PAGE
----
Model Architecture Design

After all of this data has been preprocessed, transition into working on your model architecture design. Decide the number of transformer layers, the number of attention heads for each multi-head self-attention mechanism (remember: the more heads you have, the more likely it is that your model will find complex patterns), and the size of the FFNN within each transformer layer.

Lastly, configure the dimension for token embeddings. Be careful here. The bigger each dimension, the more nuanced information the model can capture, but the computational cost will greatly increase as well.

Training Process

There are 5 things you want to make sure you do during this training process.

  1. Doing a forward pass. A forward pass is the process of pushing input data through multiple layers of a neural network in order to compute the output. It involves applying various linear and non-linear transformations to the input data. You want to do a forward pass for each batch of data.
  2. Loss calculations. Using an appropriate loss function, such as cross-entropy loss, which measures the difference between the true probability distribution and the predicted probability distribution.
  3. Doing a backward pass. A backward pass is the process of counting changes in weights using a gradient descent algorithm or something similar. Combined together, a forward and backward pass makeup 1 iteration, not to be confused with 1 epoch. An epoch is passing the entire data set in batches and contains multiple iterations.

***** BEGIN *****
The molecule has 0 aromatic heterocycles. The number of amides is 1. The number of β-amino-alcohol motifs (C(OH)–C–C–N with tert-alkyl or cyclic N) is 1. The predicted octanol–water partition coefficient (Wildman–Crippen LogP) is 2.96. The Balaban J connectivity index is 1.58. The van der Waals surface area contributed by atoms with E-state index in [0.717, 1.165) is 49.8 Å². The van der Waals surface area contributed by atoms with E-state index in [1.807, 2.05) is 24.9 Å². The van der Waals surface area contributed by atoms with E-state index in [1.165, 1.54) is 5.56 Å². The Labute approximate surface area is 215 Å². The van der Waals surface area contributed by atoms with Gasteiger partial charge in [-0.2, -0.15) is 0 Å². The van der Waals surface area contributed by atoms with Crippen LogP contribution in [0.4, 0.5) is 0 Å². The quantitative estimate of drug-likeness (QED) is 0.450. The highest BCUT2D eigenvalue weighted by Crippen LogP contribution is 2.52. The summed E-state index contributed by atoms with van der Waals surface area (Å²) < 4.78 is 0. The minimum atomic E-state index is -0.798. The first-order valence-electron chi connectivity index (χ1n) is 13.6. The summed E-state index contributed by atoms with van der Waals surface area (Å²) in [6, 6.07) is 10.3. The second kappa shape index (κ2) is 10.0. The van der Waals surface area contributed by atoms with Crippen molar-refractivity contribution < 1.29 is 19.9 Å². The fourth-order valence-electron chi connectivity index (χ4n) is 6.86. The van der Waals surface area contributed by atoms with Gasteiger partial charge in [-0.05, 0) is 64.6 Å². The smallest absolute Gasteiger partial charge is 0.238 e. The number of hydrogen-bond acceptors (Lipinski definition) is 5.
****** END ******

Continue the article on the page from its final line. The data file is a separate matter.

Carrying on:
4. Optimization. You want to make sure you’re constantly updating the model parameters using an optimization algorithm such as the Adam Optimization Algorithm.
  5. Learning Rate. Make sure to adjust the learning rate over time.

After you’ve done this multiple times (you won’t be able to accomplish this within one go; you’re going to have to keep trying), apply regularization techniques, such as dropout regularization, which prevents overfitting. There are multiple regularization techniques that you can use; make sure to do some research into them.

Validation

During the training process, make sure you evaluate the model on your validation set every once in a while to monitor the performance. This will allow you to see what changes need to be made.

If need be, use early stopping to stop overfitting. This will occur if your validation loss starts to increase while your training loss decreases.

Once training is complete, evaluate the model on the test set to measure its performance. Make sure to use metrics such as accuracy and other specific metrics to assess the performance of your model.

Conclusion

Well, there you have it! That’s an introduction to how LLMs work and how you can create one. There is still a lot of research being done on LLMs, and there are continuous improvements being made. It’s always a good idea to try out an LLM course online and maybe even try to build one. Large language models such as ChatGPT have been shown they revolutionize the technology industry, and I highly recommend looking into them more. For now, that’s all I’ve got for you and thanks for reading!